Irvin Rosenfeld Has Recieved Over 115,000 Joints from the Federal Government
Irvin Rosenfeld is one of four people who gets weed from the federal government.
Nov. 24, 2009— -- Irvin Rosenfeld, a 56-year old stockbroker from Ft. Lauderdale, Fla., doesn't look like a record-setting pothead, but last week he woke up, turned on CNBC, and lit up his 115,000th joint.
If you think his dealer is thrilled to have a client who has smoked 10 to 12 joints a day for the past 28 years, you're wrong. Rosenfeld, who suffers from a rare form of bone cancer, isn't your typical weed smoker, and his dealer isn't your typical drug pusher. He gets his joints -- 300 at a time, one shipment every 25 days -- courtesy of the United States federal government.
"I don't know that I've broken a record, but I've certainly set one. No one else in the world can document having smoked 115,000 cannabis cigarettes – let alone the ones I smoked before that. I'm living proof that medical cannabis is real medicine. We need to get medicine in the hands of patients who really need it," said Rosenfeld.
Ironically, the government that supplies Rosenfeld with medical marijuana has for decades denied the drug's efficacy, penalized those states that legalized medicinal cannabis and -- until just months ago -- actively prosecuted suppliers in those states.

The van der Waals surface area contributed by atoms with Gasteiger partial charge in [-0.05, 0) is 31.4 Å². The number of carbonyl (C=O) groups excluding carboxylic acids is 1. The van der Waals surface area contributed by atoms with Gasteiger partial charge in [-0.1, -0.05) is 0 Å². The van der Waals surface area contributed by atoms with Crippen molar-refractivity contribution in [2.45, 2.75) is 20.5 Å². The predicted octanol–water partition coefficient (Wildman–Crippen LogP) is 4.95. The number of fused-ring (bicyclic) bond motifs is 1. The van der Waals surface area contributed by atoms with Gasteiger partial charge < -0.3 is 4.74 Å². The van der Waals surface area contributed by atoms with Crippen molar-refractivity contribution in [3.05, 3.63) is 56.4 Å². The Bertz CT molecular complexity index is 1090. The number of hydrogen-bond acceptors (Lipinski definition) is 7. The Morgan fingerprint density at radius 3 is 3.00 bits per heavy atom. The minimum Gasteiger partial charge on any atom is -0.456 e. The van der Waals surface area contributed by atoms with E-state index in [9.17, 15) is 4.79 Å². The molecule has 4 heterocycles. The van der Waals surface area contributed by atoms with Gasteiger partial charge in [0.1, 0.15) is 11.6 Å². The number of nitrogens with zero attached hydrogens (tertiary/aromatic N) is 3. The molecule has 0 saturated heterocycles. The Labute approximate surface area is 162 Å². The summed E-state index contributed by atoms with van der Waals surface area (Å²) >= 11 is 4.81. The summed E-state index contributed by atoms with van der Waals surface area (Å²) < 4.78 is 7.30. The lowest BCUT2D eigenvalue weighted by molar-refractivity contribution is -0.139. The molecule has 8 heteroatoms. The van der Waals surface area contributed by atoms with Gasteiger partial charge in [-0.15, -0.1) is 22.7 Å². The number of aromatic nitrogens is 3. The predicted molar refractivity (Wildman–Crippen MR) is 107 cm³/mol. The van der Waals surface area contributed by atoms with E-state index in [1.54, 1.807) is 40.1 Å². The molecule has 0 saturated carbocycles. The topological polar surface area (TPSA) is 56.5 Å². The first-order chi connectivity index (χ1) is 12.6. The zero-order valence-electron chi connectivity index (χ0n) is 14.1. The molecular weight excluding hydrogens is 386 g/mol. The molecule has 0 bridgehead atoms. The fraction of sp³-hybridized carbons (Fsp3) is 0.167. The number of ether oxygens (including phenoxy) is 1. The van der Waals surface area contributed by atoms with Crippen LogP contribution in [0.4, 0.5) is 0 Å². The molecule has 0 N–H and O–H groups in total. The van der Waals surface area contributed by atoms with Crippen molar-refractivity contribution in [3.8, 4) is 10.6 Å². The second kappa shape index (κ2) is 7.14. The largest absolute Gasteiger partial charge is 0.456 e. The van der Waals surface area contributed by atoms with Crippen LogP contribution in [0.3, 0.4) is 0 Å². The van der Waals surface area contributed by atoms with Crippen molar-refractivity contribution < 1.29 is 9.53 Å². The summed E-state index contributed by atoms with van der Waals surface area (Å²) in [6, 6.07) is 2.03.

Rosenfeld said the drug acts as "a muscle relaxant, an anti-inflammatory, a painkiller and keeps tumors from growing."
What it does not do, he said, is get him high.
"I don't get high. I need the medicine; I'm not getting any euphoria," he said.
Rosenfeld said the marijuana allows him to maintain a normal life. He's been married for 36 years, goes to work every day, volunteers teaching disabled children to sail, and is working on a book.
His clients, he said, know about his marijuana use and are impressed by his doggedness.
"I always ask them, 'Have you ever met anyone who has taken on the federal government and won? If you want that kind of expertise and work ethic, then hire me.'"
When Rosenfeld began receiving marijuana from the federal government in 1982, he became the second patient to benefit under a narrowly defined "compassionate protocol" that supplied glaucoma and cancer patients with cannabis until the Federal Drug Administration's Investigational New Drug Program was disbanded a decade later.
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